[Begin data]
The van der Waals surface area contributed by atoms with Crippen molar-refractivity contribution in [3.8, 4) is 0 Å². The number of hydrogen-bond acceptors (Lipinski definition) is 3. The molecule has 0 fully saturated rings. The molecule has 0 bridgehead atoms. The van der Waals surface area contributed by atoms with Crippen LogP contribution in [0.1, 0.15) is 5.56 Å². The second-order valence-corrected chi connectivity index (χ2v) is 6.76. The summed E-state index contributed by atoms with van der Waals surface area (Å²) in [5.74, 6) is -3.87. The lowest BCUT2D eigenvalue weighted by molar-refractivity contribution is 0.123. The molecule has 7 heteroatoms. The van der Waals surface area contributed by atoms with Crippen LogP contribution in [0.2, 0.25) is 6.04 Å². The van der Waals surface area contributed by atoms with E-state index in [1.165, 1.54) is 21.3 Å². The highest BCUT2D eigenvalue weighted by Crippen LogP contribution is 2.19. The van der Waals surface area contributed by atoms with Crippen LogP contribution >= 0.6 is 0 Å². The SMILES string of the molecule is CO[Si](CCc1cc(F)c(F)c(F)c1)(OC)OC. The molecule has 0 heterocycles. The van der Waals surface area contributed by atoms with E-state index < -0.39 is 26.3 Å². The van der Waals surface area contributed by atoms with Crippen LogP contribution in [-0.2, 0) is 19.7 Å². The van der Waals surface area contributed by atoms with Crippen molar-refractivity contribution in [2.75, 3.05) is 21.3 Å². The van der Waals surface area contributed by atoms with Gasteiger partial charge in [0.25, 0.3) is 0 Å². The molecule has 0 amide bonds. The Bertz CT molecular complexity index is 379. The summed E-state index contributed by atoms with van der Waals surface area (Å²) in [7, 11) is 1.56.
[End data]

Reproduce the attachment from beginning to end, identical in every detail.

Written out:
The van der Waals surface area contributed by atoms with Crippen molar-refractivity contribution in [3.8, 4) is 0 Å². The number of hydrogen-bond acceptors (Lipinski definition) is 3. The molecule has 0 fully saturated rings. The molecule has 0 bridgehead atoms. The van der Waals surface area contributed by atoms with Crippen LogP contribution in [0.1, 0.15) is 5.56 Å². The second-order valence-corrected chi connectivity index (χ2v) is 6.76. The summed E-state index contributed by atoms with van der Waals surface area (Å²) in [5.74, 6) is -3.87. The lowest BCUT2D eigenvalue weighted by molar-refractivity contribution is 0.123. The molecule has 7 heteroatoms. The van der Waals surface area contributed by atoms with Crippen LogP contribution in [0.2, 0.25) is 6.04 Å². The van der Waals surface area contributed by atoms with E-state index in [1.165, 1.54) is 21.3 Å². The highest BCUT2D eigenvalue weighted by Crippen LogP contribution is 2.19. The van der Waals surface area contributed by atoms with Crippen LogP contribution >= 0.6 is 0 Å². The SMILES string of the molecule is CO[Si](CCc1cc(F)c(F)c(F)c1)(OC)OC. The molecule has 0 heterocycles. The van der Waals surface area contributed by atoms with E-state index < -0.39 is 26.3 Å². The van der Waals surface area contributed by atoms with Crippen LogP contribution in [-0.2, 0) is 19.7 Å². The van der Waals surface area contributed by atoms with Crippen molar-refractivity contribution in [2.75, 3.05) is 21.3 Å². The van der Waals surface area contributed by atoms with Gasteiger partial charge in [0.25, 0.3) is 0 Å². The molecule has 0 amide bonds. The Bertz CT molecular complexity index is 379. The summed E-state index contributed by atoms with van der Waals surface area (Å²) in [7, 11) is 1.56.